“The findings were incredibly exciting because they made two transplants plus immunotherapy the new standard of care in North America, and that means more kids will survive,” says Park, who was one of only four researchers invited to give a plenary talk about their research at the American Society of Clinical Oncology Annual Meeting in June 2016.
Updated clinical report on sexuality education
Two American Academy of Pediatrics (AAP) committees joined forces to develop a clinical report on sexuality and reproductive health education. Published in July 2016, the report summarizes the evidence-based research published since the AAP’s original clinical report on this topic in 2001.
Dr. Cora Breuner, Seattle Children’s adolescent medicine specialist and chair of AAP’s Committee on Adolescence, shared lead authorship of the report with Dr. Gerri Mattson, of AAP’s Committee on Psychosocial Aspects of Child and Family Health.
The report found that while pediatricians are in an excellent position to educate their patients about sexuality, one in three adolescent patients receive little or no information on sexuality from their pediatrician.
“Research has conclusively demonstrated that programs promoting abstinence only until heterosexual marriage occurs are ineffective,” says Breuner. “Sex education is about more than when to have sex. Conversations with kids cover healthy sexual development, interpersonal and consensual relationships, affection, intimacy and body image.” As an adolescent approaches college-entry age, a pediatrician may address issues such as the effects of alcohol, marijuana and other drug consumption on decisions about safe, consensual sexual practices. In the office setting, adolescents have been shown to prefer a pediatrician who is open and nonjudgmental in responding to worries or concerns about sexuality.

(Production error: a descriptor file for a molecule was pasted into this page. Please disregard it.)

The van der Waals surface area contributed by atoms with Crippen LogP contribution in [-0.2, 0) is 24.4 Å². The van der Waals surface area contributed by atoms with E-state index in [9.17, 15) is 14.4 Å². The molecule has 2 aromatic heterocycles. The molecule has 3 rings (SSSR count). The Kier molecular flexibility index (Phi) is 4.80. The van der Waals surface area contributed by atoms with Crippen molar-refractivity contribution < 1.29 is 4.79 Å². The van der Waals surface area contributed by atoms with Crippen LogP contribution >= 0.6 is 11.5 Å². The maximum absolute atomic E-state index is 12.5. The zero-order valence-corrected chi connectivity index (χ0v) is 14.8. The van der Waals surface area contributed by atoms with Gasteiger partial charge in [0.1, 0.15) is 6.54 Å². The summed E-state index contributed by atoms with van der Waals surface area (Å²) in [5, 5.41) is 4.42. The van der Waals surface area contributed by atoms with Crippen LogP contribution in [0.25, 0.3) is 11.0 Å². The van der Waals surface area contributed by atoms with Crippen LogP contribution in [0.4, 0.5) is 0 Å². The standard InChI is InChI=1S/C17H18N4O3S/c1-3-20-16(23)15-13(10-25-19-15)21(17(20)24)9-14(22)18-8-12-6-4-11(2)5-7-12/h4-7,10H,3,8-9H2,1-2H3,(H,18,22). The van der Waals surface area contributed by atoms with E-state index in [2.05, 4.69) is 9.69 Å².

Sexuality Education for Children and Adolescents offers solutions to busy pediatricians on effectively incorporating education about sexuality, relationships and reproductive health into office visits. The report also provides information and resources for sexuality education in the home and school settings.
New guidelines for media use in the digital age
Today’s children and adolescents are among the first generation of digital natives growing up immersed in a variety of broadcast and digital media. In this new era, the evidence regarding healthy media use no longer supports a one-size-fits-all approach to establishing healthy habits. In 2016, the American Academy of Pediatrics (AAP) published a technical report and two age-specific policy statements aimed at rethinking what healthy media consumption means and setting new guidelines that go beyond screen-time limits.
Seattle Children’s Drs. Dimitri Christakis and Megan Moreno were among the lead authors of Children and Adolescents and Digital Media, a technical report that covers differences between traditional media and digital or social media; changes in how media is being used; benefits and risks of media use at different ages; and impacts of media use on health and development. The report also introduces the Family Media Use Plan, an online tool that helps families think through and develop rules for media use that address their individual needs.
Christakis was one of the two lead authors of the AAP’s policy statement Media and Young Minds that reviews the existing literature on TV, videos, interactive technologies and health-related concerns for children from birth to age 5. It also provides recommendations for pediatricians for guiding families about media use for young children and the importance of parent and child activities that don’t include technology.
“We advise parents to avoid screen time for children younger than 18 months except for video chatting,” says Christakis. “Infants and young children need laps more than apps.”
Moreno was the lead author of the AAP’s policy statement Media Use in School-Aged Children and Adolescents that recommends a key role for pediatricians: help families understand the benefits and risks of media; encourage parents to play an active role in curating their children’s media use; and help everyone understand the importance of balancing media with other activities.
“One of the key takeaways is that we’ve moved away from the previous guidance of two hours of screen time a day, and we’re encouraging families to review the new policies that are based on current research and create personalized media plans for their children and family,” says Moreno.